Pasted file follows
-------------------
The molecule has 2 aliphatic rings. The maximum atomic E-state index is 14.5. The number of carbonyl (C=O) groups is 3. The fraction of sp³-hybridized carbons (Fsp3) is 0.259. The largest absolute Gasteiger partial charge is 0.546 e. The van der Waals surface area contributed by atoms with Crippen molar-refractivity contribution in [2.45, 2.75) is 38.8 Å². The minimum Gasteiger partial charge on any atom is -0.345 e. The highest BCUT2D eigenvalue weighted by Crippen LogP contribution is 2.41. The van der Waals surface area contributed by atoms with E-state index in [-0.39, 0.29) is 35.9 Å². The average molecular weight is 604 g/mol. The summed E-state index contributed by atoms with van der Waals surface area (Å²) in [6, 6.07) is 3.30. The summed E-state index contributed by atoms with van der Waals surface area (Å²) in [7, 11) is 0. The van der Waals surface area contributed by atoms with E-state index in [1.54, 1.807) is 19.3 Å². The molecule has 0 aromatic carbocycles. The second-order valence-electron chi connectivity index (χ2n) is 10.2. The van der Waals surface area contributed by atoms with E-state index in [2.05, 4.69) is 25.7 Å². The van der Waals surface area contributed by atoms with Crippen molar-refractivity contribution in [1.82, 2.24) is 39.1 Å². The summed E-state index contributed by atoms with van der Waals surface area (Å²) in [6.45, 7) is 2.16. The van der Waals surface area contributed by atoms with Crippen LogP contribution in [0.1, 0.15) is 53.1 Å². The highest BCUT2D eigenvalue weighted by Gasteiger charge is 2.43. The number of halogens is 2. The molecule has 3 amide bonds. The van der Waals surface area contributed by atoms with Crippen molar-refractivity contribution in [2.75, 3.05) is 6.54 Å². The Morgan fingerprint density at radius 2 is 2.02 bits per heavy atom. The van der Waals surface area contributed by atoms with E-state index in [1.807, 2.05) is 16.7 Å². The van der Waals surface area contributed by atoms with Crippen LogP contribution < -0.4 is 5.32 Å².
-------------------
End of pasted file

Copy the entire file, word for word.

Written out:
The molecule has 2 aliphatic rings. The maximum atomic E-state index is 14.5. The number of carbonyl (C=O) groups is 3. The fraction of sp³-hybridized carbons (Fsp3) is 0.259. The largest absolute Gasteiger partial charge is 0.546 e. The van der Waals surface area contributed by atoms with Crippen molar-refractivity contribution in [2.45, 2.75) is 38.8 Å². The minimum Gasteiger partial charge on any atom is -0.345 e. The highest BCUT2D eigenvalue weighted by Crippen LogP contribution is 2.41. The van der Waals surface area contributed by atoms with E-state index in [-0.39, 0.29) is 35.9 Å². The average molecular weight is 604 g/mol. The summed E-state index contributed by atoms with van der Waals surface area (Å²) in [6, 6.07) is 3.30. The summed E-state index contributed by atoms with van der Waals surface area (Å²) in [7, 11) is 0. The van der Waals surface area contributed by atoms with E-state index in [1.54, 1.807) is 19.3 Å². The molecule has 0 aromatic carbocycles. The second-order valence-electron chi connectivity index (χ2n) is 10.2. The van der Waals surface area contributed by atoms with E-state index in [2.05, 4.69) is 25.7 Å². The van der Waals surface area contributed by atoms with Crippen molar-refractivity contribution in [1.82, 2.24) is 39.1 Å². The summed E-state index contributed by atoms with van der Waals surface area (Å²) in [6.45, 7) is 2.16. The van der Waals surface area contributed by atoms with Crippen LogP contribution in [0.1, 0.15) is 53.1 Å². The highest BCUT2D eigenvalue weighted by Gasteiger charge is 2.43. The number of halogens is 2. The molecule has 3 amide bonds. The van der Waals surface area contributed by atoms with Crippen molar-refractivity contribution in [2.75, 3.05) is 6.54 Å². The Morgan fingerprint density at radius 2 is 2.02 bits per heavy atom. The van der Waals surface area contributed by atoms with E-state index in [1.807, 2.05) is 16.7 Å². The van der Waals surface area contributed by atoms with Crippen LogP contribution < -0.4 is 5.32 Å².